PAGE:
in his book “Ritual and Religion in the Making of Humanity” (which I have discussed here) and – as I have recently discovered –

– as David Sloan Wilson has argued in his book “Darwin`s Cathedral: Evolution, Religion, and the Nature of Society“.

I note that the NYT has recently run a series of posts on related topics

In my view, our moral sense, rituals and “sacred postulates” (later, religions) have played a central role in the evolution of man as a
social animal, by
providing a fundamental way of ordering the world, the group`s role in
it, and the individual`s role in the group – thereby abating commons
problems both within and created by the group. The religious
lies at the root of our human nature, even as its inviolable, sacred
truths continue to fall by the wayside during the long march of
culture and science out of the Garden of Eden. While we certainly have
made progress (partly with the aid of “universal” religions) in
expanding the boundaries of our groups, we very much remain group,
tribal animals, fiercely attentive to rival groups and who is within or
outside our group, and this tribal nature is clearly at work in our
cognition (our penchant for finding enemies, including those who have
different religious beliefs that ours).

But I didn`t really kick off this discussion – why are Callahan and
Murphy so reticent to describe what it is they think they mean when
they assert that there are “objective moral truths” and an “objective
moral order”?  (I can understand why I seem to have earned the clear
hostility of one them; after all I have proven by my persistence and/or
thickheadedness to be, if not an “enemy”, then in any case not one of
the august clear-sighted.)

Here are a few questions I left with them at Bob`s most recent post:


Are those who believe that there is an objective “moral” order
asserting that, for every being – regardless of species – that there is
a uniform, objective moral order in the universe? Or is the argument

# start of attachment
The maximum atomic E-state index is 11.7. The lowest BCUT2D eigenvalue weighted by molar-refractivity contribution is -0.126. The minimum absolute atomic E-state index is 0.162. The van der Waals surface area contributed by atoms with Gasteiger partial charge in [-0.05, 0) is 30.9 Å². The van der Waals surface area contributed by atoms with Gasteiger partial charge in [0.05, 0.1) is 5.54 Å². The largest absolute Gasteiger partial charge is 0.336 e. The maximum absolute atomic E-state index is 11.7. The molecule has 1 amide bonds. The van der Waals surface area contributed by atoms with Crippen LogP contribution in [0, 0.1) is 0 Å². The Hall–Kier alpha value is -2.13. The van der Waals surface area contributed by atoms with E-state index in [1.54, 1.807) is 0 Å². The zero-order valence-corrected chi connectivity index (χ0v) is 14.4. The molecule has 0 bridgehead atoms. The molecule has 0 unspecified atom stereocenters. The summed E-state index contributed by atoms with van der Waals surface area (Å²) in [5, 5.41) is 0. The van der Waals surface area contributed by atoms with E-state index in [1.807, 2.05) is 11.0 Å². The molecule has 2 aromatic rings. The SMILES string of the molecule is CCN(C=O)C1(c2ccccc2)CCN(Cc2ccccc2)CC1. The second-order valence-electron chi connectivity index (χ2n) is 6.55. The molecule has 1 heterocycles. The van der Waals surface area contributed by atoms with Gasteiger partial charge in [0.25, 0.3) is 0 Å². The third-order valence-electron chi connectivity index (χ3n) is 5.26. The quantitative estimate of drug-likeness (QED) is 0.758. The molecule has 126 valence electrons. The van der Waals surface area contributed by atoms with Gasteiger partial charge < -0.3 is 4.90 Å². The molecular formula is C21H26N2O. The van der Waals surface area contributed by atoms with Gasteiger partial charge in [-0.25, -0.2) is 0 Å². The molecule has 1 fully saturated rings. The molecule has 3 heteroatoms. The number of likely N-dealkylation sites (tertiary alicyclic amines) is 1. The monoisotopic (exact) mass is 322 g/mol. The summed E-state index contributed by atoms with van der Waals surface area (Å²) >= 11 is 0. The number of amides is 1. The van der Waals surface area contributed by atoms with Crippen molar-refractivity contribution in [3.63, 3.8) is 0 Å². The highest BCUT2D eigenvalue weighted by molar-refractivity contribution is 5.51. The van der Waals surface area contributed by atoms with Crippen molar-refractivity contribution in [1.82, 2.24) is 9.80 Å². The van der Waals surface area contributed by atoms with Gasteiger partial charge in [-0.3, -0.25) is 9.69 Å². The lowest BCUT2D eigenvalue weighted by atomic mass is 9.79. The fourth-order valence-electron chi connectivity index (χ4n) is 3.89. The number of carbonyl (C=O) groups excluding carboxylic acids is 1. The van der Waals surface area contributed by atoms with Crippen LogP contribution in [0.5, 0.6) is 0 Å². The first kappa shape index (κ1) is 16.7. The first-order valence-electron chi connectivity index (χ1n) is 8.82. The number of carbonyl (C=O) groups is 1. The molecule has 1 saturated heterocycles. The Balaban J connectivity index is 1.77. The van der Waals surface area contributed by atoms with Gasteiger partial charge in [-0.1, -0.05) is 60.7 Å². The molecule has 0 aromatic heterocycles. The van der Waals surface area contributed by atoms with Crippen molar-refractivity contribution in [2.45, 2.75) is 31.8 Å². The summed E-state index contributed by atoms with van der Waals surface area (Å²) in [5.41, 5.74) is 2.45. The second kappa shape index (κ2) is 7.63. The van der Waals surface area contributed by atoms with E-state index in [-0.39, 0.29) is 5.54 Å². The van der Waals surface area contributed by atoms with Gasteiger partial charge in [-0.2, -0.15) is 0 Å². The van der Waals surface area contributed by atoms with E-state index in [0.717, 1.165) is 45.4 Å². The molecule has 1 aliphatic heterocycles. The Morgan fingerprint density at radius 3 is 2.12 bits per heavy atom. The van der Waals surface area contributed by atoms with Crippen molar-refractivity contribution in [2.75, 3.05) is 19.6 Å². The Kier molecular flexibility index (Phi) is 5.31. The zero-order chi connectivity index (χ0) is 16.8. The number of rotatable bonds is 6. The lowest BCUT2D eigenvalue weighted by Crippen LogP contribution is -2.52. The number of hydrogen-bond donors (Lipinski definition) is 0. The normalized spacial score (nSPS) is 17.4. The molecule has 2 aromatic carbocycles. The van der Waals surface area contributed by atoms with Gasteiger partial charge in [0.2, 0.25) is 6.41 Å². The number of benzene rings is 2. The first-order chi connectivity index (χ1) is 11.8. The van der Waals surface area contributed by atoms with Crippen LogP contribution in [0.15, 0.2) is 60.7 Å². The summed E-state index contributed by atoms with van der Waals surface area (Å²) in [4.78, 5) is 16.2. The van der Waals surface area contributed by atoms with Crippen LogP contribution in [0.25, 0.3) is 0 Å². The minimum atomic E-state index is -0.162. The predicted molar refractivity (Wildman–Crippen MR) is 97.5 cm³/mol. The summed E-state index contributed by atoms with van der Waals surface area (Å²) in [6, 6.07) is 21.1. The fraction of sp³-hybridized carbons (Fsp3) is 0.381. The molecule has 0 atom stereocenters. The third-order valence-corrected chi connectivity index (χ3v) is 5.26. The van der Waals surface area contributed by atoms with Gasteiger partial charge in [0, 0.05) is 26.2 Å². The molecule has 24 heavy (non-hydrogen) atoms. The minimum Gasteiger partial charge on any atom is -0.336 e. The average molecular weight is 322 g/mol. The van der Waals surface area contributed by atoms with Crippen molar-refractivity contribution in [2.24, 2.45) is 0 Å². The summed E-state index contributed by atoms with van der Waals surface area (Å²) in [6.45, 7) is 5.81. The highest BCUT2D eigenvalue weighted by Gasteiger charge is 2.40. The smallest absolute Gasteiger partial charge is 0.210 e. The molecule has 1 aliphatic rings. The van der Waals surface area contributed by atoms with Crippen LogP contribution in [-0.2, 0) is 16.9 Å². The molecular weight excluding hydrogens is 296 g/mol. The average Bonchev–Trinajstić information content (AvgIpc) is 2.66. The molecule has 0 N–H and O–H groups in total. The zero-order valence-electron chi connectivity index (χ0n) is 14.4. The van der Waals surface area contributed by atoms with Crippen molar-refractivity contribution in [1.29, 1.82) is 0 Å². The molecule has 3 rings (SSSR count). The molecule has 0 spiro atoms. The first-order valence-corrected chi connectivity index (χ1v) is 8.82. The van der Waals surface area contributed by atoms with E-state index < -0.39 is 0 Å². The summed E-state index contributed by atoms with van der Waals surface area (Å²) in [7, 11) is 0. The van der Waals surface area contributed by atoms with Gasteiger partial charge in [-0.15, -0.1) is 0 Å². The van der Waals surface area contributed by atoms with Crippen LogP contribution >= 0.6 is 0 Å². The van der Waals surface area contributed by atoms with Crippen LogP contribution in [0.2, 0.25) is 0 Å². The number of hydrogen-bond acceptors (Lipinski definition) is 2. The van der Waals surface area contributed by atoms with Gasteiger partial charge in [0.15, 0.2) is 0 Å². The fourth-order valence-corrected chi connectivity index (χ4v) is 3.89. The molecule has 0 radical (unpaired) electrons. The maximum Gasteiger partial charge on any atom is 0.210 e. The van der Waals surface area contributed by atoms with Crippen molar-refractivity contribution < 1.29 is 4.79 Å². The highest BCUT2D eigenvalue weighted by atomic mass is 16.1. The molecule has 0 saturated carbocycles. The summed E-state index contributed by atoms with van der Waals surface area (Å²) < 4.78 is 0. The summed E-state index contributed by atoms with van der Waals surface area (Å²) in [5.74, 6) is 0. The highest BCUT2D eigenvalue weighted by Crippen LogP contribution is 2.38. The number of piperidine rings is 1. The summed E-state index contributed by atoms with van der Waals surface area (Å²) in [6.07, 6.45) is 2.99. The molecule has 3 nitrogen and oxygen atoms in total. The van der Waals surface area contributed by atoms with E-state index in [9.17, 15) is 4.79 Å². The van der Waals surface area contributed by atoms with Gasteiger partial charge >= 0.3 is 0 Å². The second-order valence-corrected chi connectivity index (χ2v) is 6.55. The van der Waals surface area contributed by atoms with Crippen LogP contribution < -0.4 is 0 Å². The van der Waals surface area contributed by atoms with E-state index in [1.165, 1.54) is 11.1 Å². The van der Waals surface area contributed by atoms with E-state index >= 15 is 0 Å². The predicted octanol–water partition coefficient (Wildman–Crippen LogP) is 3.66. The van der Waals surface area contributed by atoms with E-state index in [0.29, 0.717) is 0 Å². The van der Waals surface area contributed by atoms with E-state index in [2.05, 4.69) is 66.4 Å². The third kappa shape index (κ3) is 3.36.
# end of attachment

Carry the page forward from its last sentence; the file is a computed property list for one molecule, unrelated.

that there is an object moral order only for conscious and self-aware
beings, and none for organisms that are not conscious, or are conscious
but not self-aware?

– Or is the argument that the “objective”
moral order exists only for humans, and perhaps someday can be
identified and located in universally shared mental processes, based on
brain activity and arising from shared genes?  Will such objective moral order still exist if all mankind ceases to exist?

– Or is the
objective moral order one that exists for some humans, but not all –
depending on physical development of the brain as we mature (with the
development of some being impaired via genetic or other defect)?

– Is the human “objective” moral order universal, for all individuals – of whatever, gender or age – across all history?

– Is an objective moral order something real that can be tested for
despite the inability of a particular observer to perceive directly –
like beings that can`t directly perceive light (or like us who can`t
personally physically observe much of what technology allows us to)?

– And
if the objective moral order is a part of the universe, can we apply
the scientific method to confirm its existence of and explore its
parameters, and to explain (and test) it with “laws”?

– What are some of the parameters and laws governing the moral order?

2.  Bob Murphy`s comments: (emphasis added)

On the general issue of “are morals objective for everyone?” I refer to this excellent discussion by Gene Callahan:

www.gene-callahan.org/…/freedoms-just-another-word-for.html